As technology advances, one nagging issue persists: What can be done with outdated equipment other than placing it in a landfill?
Although most computer parts can be recycled and reused, cathode ray tubes (CRTs) are the exception. CRTs also are found in many televisions and contain an average of five to eight pounds of lead, a substance that is extremely difficult to dispose of. Lead can seep into groundwater under landfills or pollute the air if burned.
Silicon Valley Toxics Coalition recently released a report that predicts 500 million computers will become obsolete between 1997 and 2007, resulting in 1.58 billion pounds of lead. In response, many state and local governments passed legislation restricting the number of computers that can be placed in landfills. Those states are now faced with finding alternative ways to dispose of old technology.
Until now, the most common way to handle the CRT problem was to break down the glass to where the remaining material can be used as a flux in metal smelting refineries -- a process that pollutes the air. But researchers at the New Jersey Institute of Technology (NJIT) have a new solution. They recently developed an innovative method of dismantling CRTs that allows them to be recycled quickly and easily without creating additional pollution.
The new method allows CRTs to be sliced open using high-powered water jets, said Reggie Caudill, executive director of the Multi-Lifecycle Engineering Research Center Program at NJIT.
"To recycle a CRT, you need to be able to work the glass and get it clean by separating the lead components. The difficulty there has always been how to cut through the glass," Caudill said. "You need to separate the two different types of glass with reasonable levels of precision, so you don't mix them. We worked with our research group here to come up with an application using water jet technology to cut the CRTs."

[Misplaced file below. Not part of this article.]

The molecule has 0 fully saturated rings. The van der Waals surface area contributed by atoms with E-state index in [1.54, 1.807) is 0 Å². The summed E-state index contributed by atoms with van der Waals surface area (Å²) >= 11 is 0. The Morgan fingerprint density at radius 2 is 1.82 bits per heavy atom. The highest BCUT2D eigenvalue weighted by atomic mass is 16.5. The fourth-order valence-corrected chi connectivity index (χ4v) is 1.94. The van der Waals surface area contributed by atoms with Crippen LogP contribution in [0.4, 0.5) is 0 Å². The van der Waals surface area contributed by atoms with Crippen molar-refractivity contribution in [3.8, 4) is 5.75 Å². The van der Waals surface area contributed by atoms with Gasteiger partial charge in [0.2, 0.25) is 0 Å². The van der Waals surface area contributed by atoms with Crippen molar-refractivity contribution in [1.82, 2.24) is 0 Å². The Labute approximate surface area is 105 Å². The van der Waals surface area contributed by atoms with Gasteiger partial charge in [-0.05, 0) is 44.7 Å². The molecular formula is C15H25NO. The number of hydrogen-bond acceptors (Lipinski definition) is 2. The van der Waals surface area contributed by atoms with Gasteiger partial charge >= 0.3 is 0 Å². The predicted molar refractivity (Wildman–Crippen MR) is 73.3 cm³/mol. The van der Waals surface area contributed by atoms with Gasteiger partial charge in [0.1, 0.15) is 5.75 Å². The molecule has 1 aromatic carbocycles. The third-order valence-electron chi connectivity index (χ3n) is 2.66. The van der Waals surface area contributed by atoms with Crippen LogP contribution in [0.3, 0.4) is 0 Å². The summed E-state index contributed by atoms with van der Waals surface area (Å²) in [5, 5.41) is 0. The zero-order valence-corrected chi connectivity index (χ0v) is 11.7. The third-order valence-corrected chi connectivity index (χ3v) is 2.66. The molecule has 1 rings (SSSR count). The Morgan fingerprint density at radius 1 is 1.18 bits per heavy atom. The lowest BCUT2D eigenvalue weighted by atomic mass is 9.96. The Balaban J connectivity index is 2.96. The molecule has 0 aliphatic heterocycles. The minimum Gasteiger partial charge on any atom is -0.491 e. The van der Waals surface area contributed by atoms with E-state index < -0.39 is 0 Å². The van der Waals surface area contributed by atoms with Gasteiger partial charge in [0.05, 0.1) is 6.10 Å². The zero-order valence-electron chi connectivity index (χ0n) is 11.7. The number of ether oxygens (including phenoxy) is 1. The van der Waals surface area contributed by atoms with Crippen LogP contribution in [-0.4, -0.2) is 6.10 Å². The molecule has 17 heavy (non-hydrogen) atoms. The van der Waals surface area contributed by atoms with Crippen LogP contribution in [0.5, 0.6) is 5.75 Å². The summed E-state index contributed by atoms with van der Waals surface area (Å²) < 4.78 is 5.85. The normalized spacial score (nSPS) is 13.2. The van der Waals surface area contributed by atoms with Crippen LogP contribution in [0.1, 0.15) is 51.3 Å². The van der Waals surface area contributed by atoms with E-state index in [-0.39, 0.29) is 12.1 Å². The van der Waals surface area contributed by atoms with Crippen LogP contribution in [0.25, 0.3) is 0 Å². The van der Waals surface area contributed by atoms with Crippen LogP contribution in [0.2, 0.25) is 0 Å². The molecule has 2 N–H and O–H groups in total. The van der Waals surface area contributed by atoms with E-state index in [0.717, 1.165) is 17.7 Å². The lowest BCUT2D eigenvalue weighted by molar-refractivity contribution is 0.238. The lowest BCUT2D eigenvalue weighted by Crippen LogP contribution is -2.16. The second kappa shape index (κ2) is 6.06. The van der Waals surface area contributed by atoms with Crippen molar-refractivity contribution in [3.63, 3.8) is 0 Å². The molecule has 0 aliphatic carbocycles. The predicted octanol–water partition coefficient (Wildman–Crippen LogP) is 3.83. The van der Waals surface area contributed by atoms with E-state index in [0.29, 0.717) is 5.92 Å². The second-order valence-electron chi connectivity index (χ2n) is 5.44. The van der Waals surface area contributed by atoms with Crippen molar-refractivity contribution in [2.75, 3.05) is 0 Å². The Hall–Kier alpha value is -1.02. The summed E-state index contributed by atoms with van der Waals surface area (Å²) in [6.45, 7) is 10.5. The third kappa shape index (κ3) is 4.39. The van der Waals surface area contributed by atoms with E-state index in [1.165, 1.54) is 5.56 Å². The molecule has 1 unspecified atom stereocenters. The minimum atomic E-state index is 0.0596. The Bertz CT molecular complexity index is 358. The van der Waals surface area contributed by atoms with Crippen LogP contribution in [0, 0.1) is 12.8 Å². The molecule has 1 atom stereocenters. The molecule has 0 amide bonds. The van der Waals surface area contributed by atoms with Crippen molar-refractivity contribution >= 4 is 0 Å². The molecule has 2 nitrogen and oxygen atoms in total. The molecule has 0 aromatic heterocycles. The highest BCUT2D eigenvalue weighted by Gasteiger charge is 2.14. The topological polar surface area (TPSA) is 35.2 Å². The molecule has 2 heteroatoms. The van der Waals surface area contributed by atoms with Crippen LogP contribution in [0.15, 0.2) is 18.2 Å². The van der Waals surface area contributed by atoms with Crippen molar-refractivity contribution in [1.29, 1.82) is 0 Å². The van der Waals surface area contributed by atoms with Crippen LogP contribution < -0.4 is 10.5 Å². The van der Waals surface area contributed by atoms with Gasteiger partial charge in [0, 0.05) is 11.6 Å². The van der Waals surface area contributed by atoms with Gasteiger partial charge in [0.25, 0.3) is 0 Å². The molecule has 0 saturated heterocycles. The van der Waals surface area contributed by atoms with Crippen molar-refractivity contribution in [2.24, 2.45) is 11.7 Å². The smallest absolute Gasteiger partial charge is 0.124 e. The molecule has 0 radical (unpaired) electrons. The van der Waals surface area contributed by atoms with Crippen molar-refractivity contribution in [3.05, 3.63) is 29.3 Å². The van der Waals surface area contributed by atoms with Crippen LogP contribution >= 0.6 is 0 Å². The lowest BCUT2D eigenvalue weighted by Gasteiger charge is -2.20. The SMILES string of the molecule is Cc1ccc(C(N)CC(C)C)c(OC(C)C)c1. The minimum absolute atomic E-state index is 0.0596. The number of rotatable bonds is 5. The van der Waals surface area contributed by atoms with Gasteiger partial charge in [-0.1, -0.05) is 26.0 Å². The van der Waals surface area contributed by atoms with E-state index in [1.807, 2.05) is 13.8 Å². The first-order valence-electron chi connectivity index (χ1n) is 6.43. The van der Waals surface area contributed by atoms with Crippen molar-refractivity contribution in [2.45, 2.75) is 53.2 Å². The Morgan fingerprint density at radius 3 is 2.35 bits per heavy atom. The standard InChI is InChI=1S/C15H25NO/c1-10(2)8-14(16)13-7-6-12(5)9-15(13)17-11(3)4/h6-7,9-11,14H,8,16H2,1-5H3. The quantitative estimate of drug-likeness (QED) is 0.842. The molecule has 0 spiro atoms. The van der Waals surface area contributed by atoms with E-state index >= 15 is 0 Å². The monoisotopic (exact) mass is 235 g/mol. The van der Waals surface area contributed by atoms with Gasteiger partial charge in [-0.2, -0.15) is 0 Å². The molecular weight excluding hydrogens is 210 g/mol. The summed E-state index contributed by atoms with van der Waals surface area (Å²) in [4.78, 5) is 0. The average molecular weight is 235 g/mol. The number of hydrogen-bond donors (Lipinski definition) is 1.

Operating like soft saws, the water jets cut CRTs cleanly, separating the faceplates from the funnels using two dual-nozzle water jets. One nozzle is fixed to the side of a conveyor belt while the other is attached to a pivoting mechanical arm, which maintains alignment of the CRTs. As the CRTs move, opposing water jet nozzles cut through the faceplates. The monitors then move to the second cutting station, where opposing water jet nozzles cut the remaining two sides.
In addition to making the process easier, the NJIT method also automates it. Rather than manually feeding parts into a machine, NJIT uses a conveyer belt, making the process much more feasible for large-scale recycling. The CRTs begin on the belt as assembled units and emerge at the end completely separated.
The new process is also fast. Other methods -- like a traditional water saw or a hot wire technique (an electrical current is sent through a wire to make it hot, and a thermal shock separates the CRT) -- can take up to 5 minutes, Caudill said, but the water jet method takes only about 30 seconds.
The new method will allow recycling firms to disassemble electronic waste cleanly and effectively, Caudill said. They can then retrieve and resell the glass from the monitors.
"We've already had inquiries from recycling firms that want to purchase the technology," he said.
Ernest Geskin, professor of mechanical engineering at NJIT, heads the water jet project. "We are the only university in the country developing this technology," he said. "We think it will have a big impact on electronic recycling and protect the environment from toxic waste."
NJIT's water jet project was financed primarily by the New Jersey Commission on Science and Technology, which is dedicated to the transfer of technologies from the laboratory to the marketplace.